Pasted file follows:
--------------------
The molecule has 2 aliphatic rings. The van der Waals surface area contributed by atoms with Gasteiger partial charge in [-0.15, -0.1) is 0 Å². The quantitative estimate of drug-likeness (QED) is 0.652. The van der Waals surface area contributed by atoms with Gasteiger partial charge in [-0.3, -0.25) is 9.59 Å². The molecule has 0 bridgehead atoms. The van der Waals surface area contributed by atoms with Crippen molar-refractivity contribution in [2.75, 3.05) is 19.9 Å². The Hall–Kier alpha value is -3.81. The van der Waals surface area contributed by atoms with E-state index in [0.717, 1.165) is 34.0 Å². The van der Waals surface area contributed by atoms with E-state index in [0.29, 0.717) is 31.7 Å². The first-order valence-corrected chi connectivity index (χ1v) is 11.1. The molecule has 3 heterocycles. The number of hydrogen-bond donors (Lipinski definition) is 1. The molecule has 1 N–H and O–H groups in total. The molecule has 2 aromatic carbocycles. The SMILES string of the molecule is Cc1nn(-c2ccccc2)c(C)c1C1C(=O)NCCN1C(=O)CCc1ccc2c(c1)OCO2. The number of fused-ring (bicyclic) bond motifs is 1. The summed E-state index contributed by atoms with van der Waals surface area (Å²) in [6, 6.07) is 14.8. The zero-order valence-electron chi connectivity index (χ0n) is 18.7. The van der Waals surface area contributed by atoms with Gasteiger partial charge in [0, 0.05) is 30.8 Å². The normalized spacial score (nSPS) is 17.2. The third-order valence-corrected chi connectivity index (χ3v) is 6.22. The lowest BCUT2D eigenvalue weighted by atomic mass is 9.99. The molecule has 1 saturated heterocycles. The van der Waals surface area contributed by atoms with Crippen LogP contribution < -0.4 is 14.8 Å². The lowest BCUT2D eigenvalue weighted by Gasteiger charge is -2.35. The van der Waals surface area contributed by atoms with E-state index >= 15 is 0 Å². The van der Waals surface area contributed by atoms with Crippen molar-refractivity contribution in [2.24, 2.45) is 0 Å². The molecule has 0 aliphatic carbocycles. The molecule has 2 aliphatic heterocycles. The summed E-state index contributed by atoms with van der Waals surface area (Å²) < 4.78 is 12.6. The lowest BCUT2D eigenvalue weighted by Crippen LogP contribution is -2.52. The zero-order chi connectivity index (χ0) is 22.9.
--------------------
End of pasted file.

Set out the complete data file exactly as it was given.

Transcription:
The molecule has 2 aliphatic rings. The van der Waals surface area contributed by atoms with Gasteiger partial charge in [-0.15, -0.1) is 0 Å². The quantitative estimate of drug-likeness (QED) is 0.652. The van der Waals surface area contributed by atoms with Gasteiger partial charge in [-0.3, -0.25) is 9.59 Å². The molecule has 0 bridgehead atoms. The van der Waals surface area contributed by atoms with Crippen molar-refractivity contribution in [2.75, 3.05) is 19.9 Å². The Hall–Kier alpha value is -3.81. The van der Waals surface area contributed by atoms with E-state index in [0.717, 1.165) is 34.0 Å². The van der Waals surface area contributed by atoms with E-state index in [0.29, 0.717) is 31.7 Å². The first-order valence-corrected chi connectivity index (χ1v) is 11.1. The molecule has 3 heterocycles. The number of hydrogen-bond donors (Lipinski definition) is 1. The molecule has 1 N–H and O–H groups in total. The molecule has 2 aromatic carbocycles. The SMILES string of the molecule is Cc1nn(-c2ccccc2)c(C)c1C1C(=O)NCCN1C(=O)CCc1ccc2c(c1)OCO2. The number of fused-ring (bicyclic) bond motifs is 1. The summed E-state index contributed by atoms with van der Waals surface area (Å²) in [6, 6.07) is 14.8. The zero-order valence-electron chi connectivity index (χ0n) is 18.7. The van der Waals surface area contributed by atoms with Gasteiger partial charge in [0, 0.05) is 30.8 Å². The normalized spacial score (nSPS) is 17.2. The third-order valence-corrected chi connectivity index (χ3v) is 6.22. The lowest BCUT2D eigenvalue weighted by atomic mass is 9.99. The molecule has 1 saturated heterocycles. The van der Waals surface area contributed by atoms with Crippen LogP contribution < -0.4 is 14.8 Å². The lowest BCUT2D eigenvalue weighted by Gasteiger charge is -2.35. The van der Waals surface area contributed by atoms with E-state index >= 15 is 0 Å². The van der Waals surface area contributed by atoms with Crippen molar-refractivity contribution in [2.24, 2.45) is 0 Å². The molecule has 0 aliphatic carbocycles. The molecule has 2 aliphatic heterocycles. The summed E-state index contributed by atoms with van der Waals surface area (Å²) < 4.78 is 12.6. The lowest BCUT2D eigenvalue weighted by Crippen LogP contribution is -2.52. The zero-order chi connectivity index (χ0) is 22.9.